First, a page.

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Subject: RE: [xacml] URI-match function proposal

Bill - Are you (furthermore) claiming that your proposal addresses my
use-case (i.e. locating and retrieving applicable policies from an SQL
database)?  If so, I would like to understand how.  All the best.  Tim.

-----Original Message-----
From: Bill Parducci [mailto:bparducci@gluecode.com] 
Sent: Friday, July 09, 2004 9:59 AM
To: 'xacml'
Subject: Re: [xacml] URI-match function proposal

Tim Moses wrote:
> Colleagues - Attached is my first attempt to describe the use-case for 
> a simple URL matching function.  Let me know what you think.  This is 
> not an attempt to write a "flexible string matching language".  But, 
> perhaps it can coexist with the regular expression approach that Bill 
> has described and that may be required to address more general 
> requirements.  All the best. Tim.

sorry, but i continue to have a concern where we are attempting to 
create our own matching language. in the posted example where we have:


the assumption is made that "*" represents all characters. this is not a 
"subset" of regex ("*" propagates the char to its immediate left). it 
seems to be based upon the use of "*" for file systems, but neither 
windows nor unix allow propagation (subdirectory) matching--there is an 
implicit mapping to a file system structure with url strings that i 
believe will introduce confusion. prior postings attempt to correct this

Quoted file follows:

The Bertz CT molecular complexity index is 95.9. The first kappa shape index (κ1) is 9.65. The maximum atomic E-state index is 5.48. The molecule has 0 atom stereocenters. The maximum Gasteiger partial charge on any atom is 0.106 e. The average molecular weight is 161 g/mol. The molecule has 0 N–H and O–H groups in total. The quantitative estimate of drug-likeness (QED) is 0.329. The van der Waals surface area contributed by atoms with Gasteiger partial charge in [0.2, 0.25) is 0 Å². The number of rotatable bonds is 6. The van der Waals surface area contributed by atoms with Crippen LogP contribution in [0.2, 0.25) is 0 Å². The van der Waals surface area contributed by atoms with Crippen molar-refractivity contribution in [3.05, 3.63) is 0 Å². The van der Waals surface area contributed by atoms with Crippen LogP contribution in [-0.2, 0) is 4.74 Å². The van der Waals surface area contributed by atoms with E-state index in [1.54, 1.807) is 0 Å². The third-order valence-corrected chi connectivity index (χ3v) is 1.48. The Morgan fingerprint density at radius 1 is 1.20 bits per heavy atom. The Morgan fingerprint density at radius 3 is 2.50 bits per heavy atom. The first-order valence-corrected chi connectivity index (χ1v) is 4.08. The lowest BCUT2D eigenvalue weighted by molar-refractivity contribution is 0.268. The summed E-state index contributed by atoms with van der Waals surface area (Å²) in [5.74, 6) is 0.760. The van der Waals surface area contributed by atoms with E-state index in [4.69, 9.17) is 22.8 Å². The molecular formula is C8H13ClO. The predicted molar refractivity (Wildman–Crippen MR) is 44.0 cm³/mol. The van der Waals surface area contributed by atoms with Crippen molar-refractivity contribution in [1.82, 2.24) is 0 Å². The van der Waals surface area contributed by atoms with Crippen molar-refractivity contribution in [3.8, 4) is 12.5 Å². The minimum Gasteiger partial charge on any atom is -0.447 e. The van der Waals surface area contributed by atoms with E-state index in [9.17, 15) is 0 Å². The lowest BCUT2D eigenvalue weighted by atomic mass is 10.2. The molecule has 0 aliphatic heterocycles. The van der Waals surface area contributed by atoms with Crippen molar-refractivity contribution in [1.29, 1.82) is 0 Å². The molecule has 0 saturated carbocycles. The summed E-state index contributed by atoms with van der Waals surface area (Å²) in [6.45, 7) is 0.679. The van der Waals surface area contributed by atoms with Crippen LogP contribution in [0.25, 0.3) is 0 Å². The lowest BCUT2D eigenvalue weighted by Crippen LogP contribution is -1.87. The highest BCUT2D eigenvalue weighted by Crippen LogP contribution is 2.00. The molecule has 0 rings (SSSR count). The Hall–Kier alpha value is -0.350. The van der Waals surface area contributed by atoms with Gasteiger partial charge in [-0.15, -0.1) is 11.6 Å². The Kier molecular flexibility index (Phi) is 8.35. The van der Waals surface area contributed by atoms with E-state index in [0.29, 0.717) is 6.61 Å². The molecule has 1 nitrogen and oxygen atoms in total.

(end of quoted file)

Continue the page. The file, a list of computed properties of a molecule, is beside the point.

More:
by introducing "**" (a component of ant).

compounding the problem is the addition of this:


which seems simple until you decide that you want *.cgi and/or *.pl in 
the match. this would require some sort of string combiner mechanism to 
deal with i am guessing. while the argument against regex is too 
expressive--and therefore can generate unintended results--that is 
precisely what i am trying to avoid by creating our own language.

in general, i am trying to avoid recreating this:


but more specifically, prevent having an ambiguous representation in the 
process of doing so. the proposed url-matching function requires 3 more 
chars to provide the same (intended) match: "http://www.example.com"; and 
"\/.*\.cgi". on the other hand, it provides a concise and well 
documented model for matching strings.

of course, with all that said, i would just use this (via regex match) 




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